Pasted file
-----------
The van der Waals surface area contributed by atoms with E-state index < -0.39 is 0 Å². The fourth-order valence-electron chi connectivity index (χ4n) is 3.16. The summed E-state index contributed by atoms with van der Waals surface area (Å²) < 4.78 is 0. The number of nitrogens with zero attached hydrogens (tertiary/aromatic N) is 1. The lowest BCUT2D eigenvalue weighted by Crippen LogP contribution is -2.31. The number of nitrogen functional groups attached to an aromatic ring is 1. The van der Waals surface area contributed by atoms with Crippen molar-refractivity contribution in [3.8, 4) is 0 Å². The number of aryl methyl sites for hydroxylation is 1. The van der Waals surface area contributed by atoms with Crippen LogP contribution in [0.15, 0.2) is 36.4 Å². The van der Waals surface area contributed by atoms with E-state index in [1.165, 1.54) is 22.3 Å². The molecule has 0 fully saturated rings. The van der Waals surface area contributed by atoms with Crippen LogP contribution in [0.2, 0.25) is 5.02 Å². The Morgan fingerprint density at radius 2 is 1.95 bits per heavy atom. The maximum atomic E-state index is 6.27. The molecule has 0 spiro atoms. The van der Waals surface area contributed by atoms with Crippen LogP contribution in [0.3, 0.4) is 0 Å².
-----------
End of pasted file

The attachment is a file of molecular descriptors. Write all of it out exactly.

The van der Waals surface area contributed by atoms with E-state index < -0.39 is 0 Å². The fourth-order valence-electron chi connectivity index (χ4n) is 3.16. The summed E-state index contributed by atoms with van der Waals surface area (Å²) < 4.78 is 0. The number of nitrogens with zero attached hydrogens (tertiary/aromatic N) is 1. The lowest BCUT2D eigenvalue weighted by Crippen LogP contribution is -2.31. The number of nitrogen functional groups attached to an aromatic ring is 1. The van der Waals surface area contributed by atoms with Crippen molar-refractivity contribution in [3.8, 4) is 0 Å². The number of aryl methyl sites for hydroxylation is 1. The van der Waals surface area contributed by atoms with Crippen LogP contribution in [0.15, 0.2) is 36.4 Å². The van der Waals surface area contributed by atoms with E-state index in [1.165, 1.54) is 22.3 Å². The molecule has 0 fully saturated rings. The van der Waals surface area contributed by atoms with Crippen LogP contribution in [0.2, 0.25) is 5.02 Å². The Morgan fingerprint density at radius 2 is 1.95 bits per heavy atom. The maximum atomic E-state index is 6.27. The molecule has 0 spiro atoms. The van der Waals surface area contributed by atoms with Crippen LogP contribution in [0.3, 0.4) is 0 Å².